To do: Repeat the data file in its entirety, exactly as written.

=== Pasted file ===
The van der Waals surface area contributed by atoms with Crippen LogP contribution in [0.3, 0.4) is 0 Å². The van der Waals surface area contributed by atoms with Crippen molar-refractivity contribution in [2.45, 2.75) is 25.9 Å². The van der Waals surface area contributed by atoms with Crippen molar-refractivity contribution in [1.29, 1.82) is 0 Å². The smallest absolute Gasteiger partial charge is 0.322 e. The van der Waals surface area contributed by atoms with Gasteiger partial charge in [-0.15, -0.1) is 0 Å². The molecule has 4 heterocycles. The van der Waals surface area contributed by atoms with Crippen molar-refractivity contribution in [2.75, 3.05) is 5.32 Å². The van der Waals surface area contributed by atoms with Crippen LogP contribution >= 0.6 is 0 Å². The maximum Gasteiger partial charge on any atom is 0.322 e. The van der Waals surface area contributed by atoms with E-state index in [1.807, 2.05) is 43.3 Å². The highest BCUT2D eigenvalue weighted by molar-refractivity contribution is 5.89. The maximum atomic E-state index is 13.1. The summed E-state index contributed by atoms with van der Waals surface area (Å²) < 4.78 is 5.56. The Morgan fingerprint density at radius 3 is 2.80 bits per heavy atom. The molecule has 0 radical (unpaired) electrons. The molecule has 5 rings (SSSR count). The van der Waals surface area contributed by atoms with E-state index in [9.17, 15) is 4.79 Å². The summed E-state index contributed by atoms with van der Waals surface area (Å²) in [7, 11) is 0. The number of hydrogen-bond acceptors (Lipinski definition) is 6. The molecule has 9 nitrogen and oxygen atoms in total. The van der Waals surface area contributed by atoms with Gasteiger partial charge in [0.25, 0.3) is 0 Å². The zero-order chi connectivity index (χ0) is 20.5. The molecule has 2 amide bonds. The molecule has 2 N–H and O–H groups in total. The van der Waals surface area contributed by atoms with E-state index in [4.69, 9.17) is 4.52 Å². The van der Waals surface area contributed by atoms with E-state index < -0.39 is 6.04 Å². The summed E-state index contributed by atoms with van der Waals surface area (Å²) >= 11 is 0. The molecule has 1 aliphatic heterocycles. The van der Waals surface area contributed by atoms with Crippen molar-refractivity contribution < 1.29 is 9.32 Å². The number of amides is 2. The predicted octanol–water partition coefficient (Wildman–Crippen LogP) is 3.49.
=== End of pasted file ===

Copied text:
The van der Waals surface area contributed by atoms with Crippen LogP contribution in [0.3, 0.4) is 0 Å². The van der Waals surface area contributed by atoms with Crippen molar-refractivity contribution in [2.45, 2.75) is 25.9 Å². The van der Waals surface area contributed by atoms with Crippen molar-refractivity contribution in [1.29, 1.82) is 0 Å². The smallest absolute Gasteiger partial charge is 0.322 e. The van der Waals surface area contributed by atoms with Gasteiger partial charge in [-0.15, -0.1) is 0 Å². The molecule has 4 heterocycles. The van der Waals surface area contributed by atoms with Crippen molar-refractivity contribution in [2.75, 3.05) is 5.32 Å². The van der Waals surface area contributed by atoms with Crippen LogP contribution >= 0.6 is 0 Å². The maximum Gasteiger partial charge on any atom is 0.322 e. The van der Waals surface area contributed by atoms with E-state index in [1.807, 2.05) is 43.3 Å². The highest BCUT2D eigenvalue weighted by molar-refractivity contribution is 5.89. The maximum atomic E-state index is 13.1. The summed E-state index contributed by atoms with van der Waals surface area (Å²) < 4.78 is 5.56. The Morgan fingerprint density at radius 3 is 2.80 bits per heavy atom. The molecule has 0 radical (unpaired) electrons. The molecule has 5 rings (SSSR count). The van der Waals surface area contributed by atoms with E-state index in [9.17, 15) is 4.79 Å². The summed E-state index contributed by atoms with van der Waals surface area (Å²) in [7, 11) is 0. The number of hydrogen-bond acceptors (Lipinski definition) is 6. The molecule has 9 nitrogen and oxygen atoms in total. The van der Waals surface area contributed by atoms with Gasteiger partial charge in [0.25, 0.3) is 0 Å². The zero-order chi connectivity index (χ0) is 20.5. The molecule has 2 amide bonds. The molecule has 2 N–H and O–H groups in total. The van der Waals surface area contributed by atoms with E-state index in [4.69, 9.17) is 4.52 Å². The van der Waals surface area contributed by atoms with E-state index < -0.39 is 6.04 Å². The summed E-state index contributed by atoms with van der Waals surface area (Å²) >= 11 is 0. The molecule has 1 aliphatic heterocycles. The van der Waals surface area contributed by atoms with Crippen molar-refractivity contribution < 1.29 is 9.32 Å². The number of amides is 2. The predicted octanol–water partition coefficient (Wildman–Crippen LogP) is 3.49.